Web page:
For this year’s climate talks to succeed two major steps should be taken. On the one side, developed countries should take action to start the fast-track finance flow they’ve approved in Copenhagen. This is a sine qua non to restore confidence among the partners of the Copenhagen Accord, as well as among the Parties to the Climate Convention. It goes far beyond the money issue. It is about doing what has been agreed upon without further ado.  A good opportunity to do that would be the G20 Summit in Toronto, at the end of this month.

On the other side, organized civil society and political environmental organizations should concentrate efforts to ensure progress on domestic grounds. The priority should be to try to speed up climate change legislation in the U.S. and Brazil. European civil society should make every effort to see that their respective countries give support to Connie Hedegaard’s proposal for an unilateral upgrading of the European Union emissions reduction target. Such a move would also very much help confidence building among the relevant parties to the climate talks.

These initiatives would make a relevant and sufficient agenda for 2010. The “post-Cancún” challenge would be to create the necessary and sufficient political and diplomatic conditions for a binding global climate change agreement, embracing the Copenhagen Accord and expanding upon it. This task depends on these incremental advancements in 2010.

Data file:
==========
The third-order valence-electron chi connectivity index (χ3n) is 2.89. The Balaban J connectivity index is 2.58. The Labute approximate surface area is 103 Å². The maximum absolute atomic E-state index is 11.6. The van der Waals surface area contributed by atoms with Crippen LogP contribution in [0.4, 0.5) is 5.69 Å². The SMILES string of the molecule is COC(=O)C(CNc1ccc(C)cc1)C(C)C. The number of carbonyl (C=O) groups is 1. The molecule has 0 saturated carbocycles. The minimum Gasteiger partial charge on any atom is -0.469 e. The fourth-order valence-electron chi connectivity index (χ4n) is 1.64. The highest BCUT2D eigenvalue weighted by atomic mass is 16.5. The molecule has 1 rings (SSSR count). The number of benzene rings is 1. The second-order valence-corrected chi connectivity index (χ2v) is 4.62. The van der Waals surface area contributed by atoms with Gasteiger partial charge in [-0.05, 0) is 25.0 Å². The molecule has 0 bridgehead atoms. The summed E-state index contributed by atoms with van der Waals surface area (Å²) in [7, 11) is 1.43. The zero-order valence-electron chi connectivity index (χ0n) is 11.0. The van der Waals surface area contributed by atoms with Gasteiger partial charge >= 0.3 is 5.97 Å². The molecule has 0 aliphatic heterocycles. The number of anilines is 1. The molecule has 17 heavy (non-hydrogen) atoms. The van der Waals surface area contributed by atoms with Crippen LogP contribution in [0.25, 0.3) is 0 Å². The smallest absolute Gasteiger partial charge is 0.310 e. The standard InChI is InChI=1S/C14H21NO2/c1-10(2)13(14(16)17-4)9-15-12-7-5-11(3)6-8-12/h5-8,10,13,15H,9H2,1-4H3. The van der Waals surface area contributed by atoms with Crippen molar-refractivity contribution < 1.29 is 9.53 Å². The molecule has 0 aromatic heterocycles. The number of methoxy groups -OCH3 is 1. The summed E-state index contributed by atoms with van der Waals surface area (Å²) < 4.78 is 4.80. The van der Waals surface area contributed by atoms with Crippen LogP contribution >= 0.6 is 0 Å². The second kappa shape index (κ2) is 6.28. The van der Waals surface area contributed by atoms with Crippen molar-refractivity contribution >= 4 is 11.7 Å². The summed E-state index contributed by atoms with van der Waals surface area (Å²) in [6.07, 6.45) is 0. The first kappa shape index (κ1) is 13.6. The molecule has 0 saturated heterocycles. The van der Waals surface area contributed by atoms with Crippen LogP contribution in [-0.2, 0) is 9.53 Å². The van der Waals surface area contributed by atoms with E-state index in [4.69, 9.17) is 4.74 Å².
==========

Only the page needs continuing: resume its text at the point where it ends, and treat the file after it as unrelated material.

To embrace the Copenhagen Accord would mean to incorporate into the LCA working group proposal its architecture of annexes containing the portfolio of national actions. The path inaugurated by the Copenhagen Accord, “from domestic grounds to the multilateral forum” is far more conducive to a global agreement than the traditional UN path “from the multilateral forum to domestic grounds”. In other words, the “bottom up” strategy of the Copenhagen Accord is better than the “unanimous assembly of nations” approach of the Climate Convention. The idea that the decision by unanimity in the plenary of the Convention is the most democratic way is plainly wrong. It is simply the best way to empower intransigent minor veto players to block any meaningful progress desired by a large majority.

The endeavor to progressively adjust the portfolio of national actions to the necessary scientific requirements will more likely be accomplished between 2012-2015. This is probably the most friendly way to go in the political field. The pending political requirement is the effective implementation of the Copenhagen decisions. What the governing leaders have agreed last December must hold, otherwise no deal will be trusted. Political decisions need some maturing time before they can be adjusted to scientific needs. To try to subordinate politics to science is a shortcut to failure. The greatest progress we’ve seen in Copenhagen was the transformation of deniers imposing cross-cutting vetoes, into negotiators proposing ways to get out of the deadlock. Important mature and emerging powers, such as the United States, China, India and Brazil, have moved from denial to agreement even if yet a reluctant, conditional agreement. It really doesn’t matter. The real progress was to stop saying only “nay” and to start saying a few decisive “yea”. This was the essential gain in Copenhagen. Now, this “yea” has to be translated into domestic legislation and policy. Laws have yet to be enforced, policies have to yield effective, measurable actions. Decisions made in Copenhagen should be implemented immediately. This is the case of the fast-track short-term finance agreed upon last December.

Only after going through these preliminary steps can we start thinking about improvements upon what was accomplished in Copenhagen, taking further action and committing to higher targets.